Journal of Chemical Ecology

, Volume 37, Issue 11, pp 1231–1241

Species-Specific Chemical Signatures in Scale Insect Honeydew

  • Manpreet K. Dhami
  • Robin Gardner-Gee
  • Jeremy Van Houtte
  • Silas G. Villas-Bôas
  • Jacqueline R. Beggs
Article

DOI: 10.1007/s10886-011-0030-5

Cite this article as:
Dhami, M.K., Gardner-Gee, R., Van Houtte, J. et al. J Chem Ecol (2011) 37: 1231. doi:10.1007/s10886-011-0030-5

Abstract

The quantity and chemical composition of honeydew produced by scale insects may influence wider community structure, but little is known about the detailed chemical composition of the honeydew found in forest ecosystems. We used gas chromatography–mass spectrometry to examine the amino acid and carbohydrate composition of honeydew from three New Zealand communities. Low molecular weight carbohydrates (mono-, di-, and tri-saccharides) were derivatized using a modified trimethylsilyl (TMS) method, and amino and non-amino organic acids were derivatized using methylchloroformate (MCF). These recently developed derivatization methods allowed us to detect atypical compounds such as sugar alcohols, fatty acids, and non-amino organic acids, in addition to the more routinely studied compounds such as sugars and amino acids. Some compounds could not be identified and may be novel. Multivariate analysis showed that honeydew from each scale insect species had a distinctive amino acid and carbohydrate signature. We suggest these chemical signatures may influence the types of consumers that are attracted to different honeydews and may explain the characteristic communities associated with these honeydews.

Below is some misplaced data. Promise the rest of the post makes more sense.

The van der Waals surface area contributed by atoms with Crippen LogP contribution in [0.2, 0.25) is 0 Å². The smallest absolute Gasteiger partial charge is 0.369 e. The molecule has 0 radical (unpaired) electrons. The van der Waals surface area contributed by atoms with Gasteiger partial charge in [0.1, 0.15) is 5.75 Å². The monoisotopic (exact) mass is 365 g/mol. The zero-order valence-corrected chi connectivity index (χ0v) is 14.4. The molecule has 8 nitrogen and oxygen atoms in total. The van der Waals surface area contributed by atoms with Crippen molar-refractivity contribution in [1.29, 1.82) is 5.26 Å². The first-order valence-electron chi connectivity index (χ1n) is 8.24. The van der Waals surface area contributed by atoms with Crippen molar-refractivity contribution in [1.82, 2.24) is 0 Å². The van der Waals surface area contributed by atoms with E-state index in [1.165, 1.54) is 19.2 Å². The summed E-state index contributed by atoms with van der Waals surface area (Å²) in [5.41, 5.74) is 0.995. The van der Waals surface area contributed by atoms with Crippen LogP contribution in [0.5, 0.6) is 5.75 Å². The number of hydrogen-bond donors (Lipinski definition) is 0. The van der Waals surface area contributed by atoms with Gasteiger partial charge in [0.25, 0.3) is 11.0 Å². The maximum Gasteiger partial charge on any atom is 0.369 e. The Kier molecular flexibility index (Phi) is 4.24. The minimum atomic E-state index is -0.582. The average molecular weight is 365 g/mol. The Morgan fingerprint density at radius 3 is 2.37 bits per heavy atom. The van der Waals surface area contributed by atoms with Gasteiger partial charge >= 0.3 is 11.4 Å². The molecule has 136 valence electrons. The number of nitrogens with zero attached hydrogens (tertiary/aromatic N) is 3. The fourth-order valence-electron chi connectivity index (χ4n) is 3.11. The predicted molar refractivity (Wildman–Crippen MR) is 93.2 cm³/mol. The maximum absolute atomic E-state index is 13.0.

Key Words

Honeydew compositionGC-MSConsumer communityMetabolite profilingTMS-derivatizationMCF-derivatization

Copyright information

© Springer Science+Business Media, LLC 2011

Authors and Affiliations

  • Manpreet K. Dhami
    • 1
  • Robin Gardner-Gee
    • 2
  • Jeremy Van Houtte
    • 1
  • Silas G. Villas-Bôas
    • 1
  • Jacqueline R. Beggs
    • 2
  1. 1.Centre for Microbial Innovation, University of AucklandAucklandNew Zealand
  2. 2.Biodiversity, Biosecurity and Conservation, School of Biological SciencesUniversity of AucklandAucklandNew Zealand